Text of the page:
HIPSTERS are getting hooked on a disturbing new drug made from TOAD VENOM doled out at trendy parties by shamans.
The narcotic has long been ingested by licking the poisonous amphibian’s back but has now hit the streets in smokeable “dust” from.
The drugs comes from highly-toxic chemicals secreted by the Colorado River Toad[/caption]
It takes hold in five minutes, causing a powerful religious-experience-style trip lasting around an hour, say users.
Those foolish enough to have taken it have described their trips as like being as “one with God” or even left feeling “reborn.”
Once the venom – also called bufo alvarius – wears off users say they experience an afterglow, reports the New York Post.
However, medical experts say the drug can be highly dangerous.
What is the toxic Colorado River toad?
The Colorado River toad – also known as the Sonoran Desert toad – is found in Mexico and the southwestern US.
A highly-toxic chemical secreted by the amphibian causes short-term psychedelic experiences.
The liquid is extracted by “milking” the toad’s toxic venom glands then drying it out into a crumbly dry paste.
The presence of the hallucinogen 5-MeO-DMT in toad venom is significant.
This drug accounts for as much as 15 percent of the total volume of the toad venom.
Dogs that have attacked the toads are reportred to have suffered paralysis or even death.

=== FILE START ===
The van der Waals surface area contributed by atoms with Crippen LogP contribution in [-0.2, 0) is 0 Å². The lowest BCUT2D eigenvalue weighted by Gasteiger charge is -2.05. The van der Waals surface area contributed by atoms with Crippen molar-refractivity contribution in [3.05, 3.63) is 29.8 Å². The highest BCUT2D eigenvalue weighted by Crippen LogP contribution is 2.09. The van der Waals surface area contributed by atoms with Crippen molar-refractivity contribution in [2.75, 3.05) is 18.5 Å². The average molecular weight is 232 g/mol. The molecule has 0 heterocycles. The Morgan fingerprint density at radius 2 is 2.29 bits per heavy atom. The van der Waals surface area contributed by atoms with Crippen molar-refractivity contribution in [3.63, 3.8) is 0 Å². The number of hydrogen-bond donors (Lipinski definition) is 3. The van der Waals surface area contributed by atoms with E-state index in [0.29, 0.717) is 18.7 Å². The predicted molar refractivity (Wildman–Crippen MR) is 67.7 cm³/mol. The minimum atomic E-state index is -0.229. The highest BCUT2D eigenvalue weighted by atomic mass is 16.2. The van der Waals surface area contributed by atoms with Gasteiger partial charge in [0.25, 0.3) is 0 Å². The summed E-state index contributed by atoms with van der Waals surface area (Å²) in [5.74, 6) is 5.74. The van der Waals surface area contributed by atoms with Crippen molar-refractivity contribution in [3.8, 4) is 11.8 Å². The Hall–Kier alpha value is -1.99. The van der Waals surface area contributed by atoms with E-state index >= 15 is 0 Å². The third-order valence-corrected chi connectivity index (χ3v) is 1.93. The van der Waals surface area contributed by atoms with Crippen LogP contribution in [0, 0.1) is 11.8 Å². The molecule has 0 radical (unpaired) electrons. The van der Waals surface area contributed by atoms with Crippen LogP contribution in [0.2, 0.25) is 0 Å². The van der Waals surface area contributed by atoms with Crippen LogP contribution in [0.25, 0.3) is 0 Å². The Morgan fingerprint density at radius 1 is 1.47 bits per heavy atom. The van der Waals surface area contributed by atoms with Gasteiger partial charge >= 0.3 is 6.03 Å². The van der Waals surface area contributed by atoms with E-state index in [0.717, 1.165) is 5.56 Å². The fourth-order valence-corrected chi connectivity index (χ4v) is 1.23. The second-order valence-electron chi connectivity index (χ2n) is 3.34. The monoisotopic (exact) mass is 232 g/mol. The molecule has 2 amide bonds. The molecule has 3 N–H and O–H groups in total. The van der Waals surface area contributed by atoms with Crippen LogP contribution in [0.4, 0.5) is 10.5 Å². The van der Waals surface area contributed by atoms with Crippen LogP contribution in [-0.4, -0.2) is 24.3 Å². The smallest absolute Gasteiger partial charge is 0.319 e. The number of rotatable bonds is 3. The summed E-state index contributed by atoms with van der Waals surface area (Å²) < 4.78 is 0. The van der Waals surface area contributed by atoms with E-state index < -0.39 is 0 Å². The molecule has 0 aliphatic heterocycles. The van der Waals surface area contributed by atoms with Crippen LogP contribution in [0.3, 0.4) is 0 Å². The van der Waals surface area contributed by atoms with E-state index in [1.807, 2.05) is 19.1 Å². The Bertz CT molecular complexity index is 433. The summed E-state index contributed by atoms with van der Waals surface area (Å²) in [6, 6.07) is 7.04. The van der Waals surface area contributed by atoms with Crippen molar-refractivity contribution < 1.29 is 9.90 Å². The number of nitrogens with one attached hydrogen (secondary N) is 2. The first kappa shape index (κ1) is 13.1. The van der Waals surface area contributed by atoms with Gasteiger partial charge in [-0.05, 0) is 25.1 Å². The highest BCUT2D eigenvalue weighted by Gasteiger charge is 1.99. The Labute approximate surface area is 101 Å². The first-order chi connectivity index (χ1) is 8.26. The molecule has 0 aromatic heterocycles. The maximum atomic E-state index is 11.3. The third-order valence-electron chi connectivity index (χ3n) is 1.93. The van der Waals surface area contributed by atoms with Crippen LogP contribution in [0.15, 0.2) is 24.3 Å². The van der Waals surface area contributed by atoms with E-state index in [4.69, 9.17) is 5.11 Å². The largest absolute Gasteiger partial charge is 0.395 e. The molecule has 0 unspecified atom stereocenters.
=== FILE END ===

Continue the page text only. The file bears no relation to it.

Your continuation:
“It’s such an intense experience that, in most cases, doing it at a party isn’t safe,” said Alan K. Davis of the Psychedelic Research Unit at John Hopkins University in Baltimore.
“It’s not a recreational drug. If people get dosed too high, they can ‘white out’ and disassociate from their mind and body.
“Anxiety can persist for days, and we’ve heard of people going to the emergency room.”
But that hasn’t stopped drug lovers in the US from seeking it out the drug, despite the threat of a 10-year prison sentence for possession.
MOST READ IN NEWS
Users even hire foreign shamans – often from Mexico – to hand out the drug at bizarre ceremonies which cost hundreds of pounds to attend.
One user who attended one of the parties told the Post: “Some people moaned, cried or convulsed on their backs.
“Others started dancing, singing or chanting.”